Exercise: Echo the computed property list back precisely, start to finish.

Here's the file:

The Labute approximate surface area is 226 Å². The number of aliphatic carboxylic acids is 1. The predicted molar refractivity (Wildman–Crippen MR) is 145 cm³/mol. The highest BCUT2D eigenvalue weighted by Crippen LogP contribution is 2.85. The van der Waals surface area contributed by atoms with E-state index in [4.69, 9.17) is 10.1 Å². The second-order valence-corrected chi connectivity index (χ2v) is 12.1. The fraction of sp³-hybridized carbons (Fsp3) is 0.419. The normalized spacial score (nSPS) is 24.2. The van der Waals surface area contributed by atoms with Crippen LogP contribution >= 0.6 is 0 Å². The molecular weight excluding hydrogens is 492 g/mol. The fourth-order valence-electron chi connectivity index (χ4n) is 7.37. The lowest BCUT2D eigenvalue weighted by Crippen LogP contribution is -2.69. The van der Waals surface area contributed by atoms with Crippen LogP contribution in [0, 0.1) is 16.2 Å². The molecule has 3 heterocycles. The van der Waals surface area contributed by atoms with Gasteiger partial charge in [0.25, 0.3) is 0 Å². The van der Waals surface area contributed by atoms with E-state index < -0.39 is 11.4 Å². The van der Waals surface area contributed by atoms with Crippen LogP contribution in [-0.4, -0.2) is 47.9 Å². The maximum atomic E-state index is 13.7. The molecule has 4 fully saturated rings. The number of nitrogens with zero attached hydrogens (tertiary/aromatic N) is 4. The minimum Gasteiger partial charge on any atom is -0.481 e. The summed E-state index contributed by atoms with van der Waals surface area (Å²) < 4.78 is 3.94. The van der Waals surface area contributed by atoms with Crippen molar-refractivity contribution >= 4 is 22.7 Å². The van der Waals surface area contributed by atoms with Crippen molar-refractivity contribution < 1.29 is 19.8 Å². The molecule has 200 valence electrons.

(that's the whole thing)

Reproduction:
The Labute approximate surface area is 226 Å². The number of aliphatic carboxylic acids is 1. The predicted molar refractivity (Wildman–Crippen MR) is 145 cm³/mol. The highest BCUT2D eigenvalue weighted by Crippen LogP contribution is 2.85. The van der Waals surface area contributed by atoms with E-state index in [4.69, 9.17) is 10.1 Å². The second-order valence-corrected chi connectivity index (χ2v) is 12.1. The fraction of sp³-hybridized carbons (Fsp3) is 0.419. The normalized spacial score (nSPS) is 24.2. The van der Waals surface area contributed by atoms with Crippen LogP contribution >= 0.6 is 0 Å². The molecular weight excluding hydrogens is 492 g/mol. The fourth-order valence-electron chi connectivity index (χ4n) is 7.37. The lowest BCUT2D eigenvalue weighted by Crippen LogP contribution is -2.69. The van der Waals surface area contributed by atoms with Crippen LogP contribution in [0, 0.1) is 16.2 Å². The molecule has 3 heterocycles. The van der Waals surface area contributed by atoms with Gasteiger partial charge in [0.25, 0.3) is 0 Å². The van der Waals surface area contributed by atoms with E-state index < -0.39 is 11.4 Å². The van der Waals surface area contributed by atoms with Crippen LogP contribution in [-0.4, -0.2) is 47.9 Å². The maximum atomic E-state index is 13.7. The molecule has 4 fully saturated rings. The number of nitrogens with zero attached hydrogens (tertiary/aromatic N) is 4. The minimum Gasteiger partial charge on any atom is -0.481 e. The summed E-state index contributed by atoms with van der Waals surface area (Å²) < 4.78 is 3.94. The van der Waals surface area contributed by atoms with Crippen molar-refractivity contribution >= 4 is 22.7 Å². The van der Waals surface area contributed by atoms with Crippen molar-refractivity contribution < 1.29 is 19.8 Å². The molecule has 200 valence electrons.